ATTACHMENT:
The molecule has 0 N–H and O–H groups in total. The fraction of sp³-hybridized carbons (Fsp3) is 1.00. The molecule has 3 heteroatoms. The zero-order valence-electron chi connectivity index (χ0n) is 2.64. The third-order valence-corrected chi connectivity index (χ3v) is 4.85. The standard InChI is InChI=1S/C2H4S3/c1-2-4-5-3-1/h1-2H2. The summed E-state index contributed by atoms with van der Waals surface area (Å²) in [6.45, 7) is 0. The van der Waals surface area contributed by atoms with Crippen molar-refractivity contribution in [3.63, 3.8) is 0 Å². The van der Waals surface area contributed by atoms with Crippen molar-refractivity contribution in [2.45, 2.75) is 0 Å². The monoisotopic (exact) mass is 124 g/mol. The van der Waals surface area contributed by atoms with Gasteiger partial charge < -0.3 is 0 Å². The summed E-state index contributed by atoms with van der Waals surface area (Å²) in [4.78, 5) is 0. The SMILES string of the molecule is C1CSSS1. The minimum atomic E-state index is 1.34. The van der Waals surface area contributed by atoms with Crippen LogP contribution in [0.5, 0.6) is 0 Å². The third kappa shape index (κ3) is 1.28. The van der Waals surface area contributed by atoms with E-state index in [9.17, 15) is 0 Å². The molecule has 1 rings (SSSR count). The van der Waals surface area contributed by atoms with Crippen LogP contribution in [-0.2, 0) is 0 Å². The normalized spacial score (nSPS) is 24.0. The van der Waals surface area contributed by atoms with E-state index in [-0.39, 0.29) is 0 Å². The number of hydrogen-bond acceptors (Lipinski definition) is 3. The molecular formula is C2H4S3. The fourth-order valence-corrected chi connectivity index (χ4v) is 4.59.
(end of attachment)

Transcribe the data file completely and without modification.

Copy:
The molecule has 0 N–H and O–H groups in total. The fraction of sp³-hybridized carbons (Fsp3) is 1.00. The molecule has 3 heteroatoms. The zero-order valence-electron chi connectivity index (χ0n) is 2.64. The third-order valence-corrected chi connectivity index (χ3v) is 4.85. The standard InChI is InChI=1S/C2H4S3/c1-2-4-5-3-1/h1-2H2. The summed E-state index contributed by atoms with van der Waals surface area (Å²) in [6.45, 7) is 0. The van der Waals surface area contributed by atoms with Crippen molar-refractivity contribution in [3.63, 3.8) is 0 Å². The van der Waals surface area contributed by atoms with Crippen molar-refractivity contribution in [2.45, 2.75) is 0 Å². The monoisotopic (exact) mass is 124 g/mol. The van der Waals surface area contributed by atoms with Gasteiger partial charge < -0.3 is 0 Å². The summed E-state index contributed by atoms with van der Waals surface area (Å²) in [4.78, 5) is 0. The SMILES string of the molecule is C1CSSS1. The minimum atomic E-state index is 1.34. The van der Waals surface area contributed by atoms with Crippen LogP contribution in [0.5, 0.6) is 0 Å². The third kappa shape index (κ3) is 1.28. The van der Waals surface area contributed by atoms with E-state index in [9.17, 15) is 0 Å². The molecule has 1 rings (SSSR count). The van der Waals surface area contributed by atoms with Crippen LogP contribution in [-0.2, 0) is 0 Å². The normalized spacial score (nSPS) is 24.0. The van der Waals surface area contributed by atoms with E-state index in [-0.39, 0.29) is 0 Å². The number of hydrogen-bond acceptors (Lipinski definition) is 3. The molecular formula is C2H4S3. The fourth-order valence-corrected chi connectivity index (χ4v) is 4.59.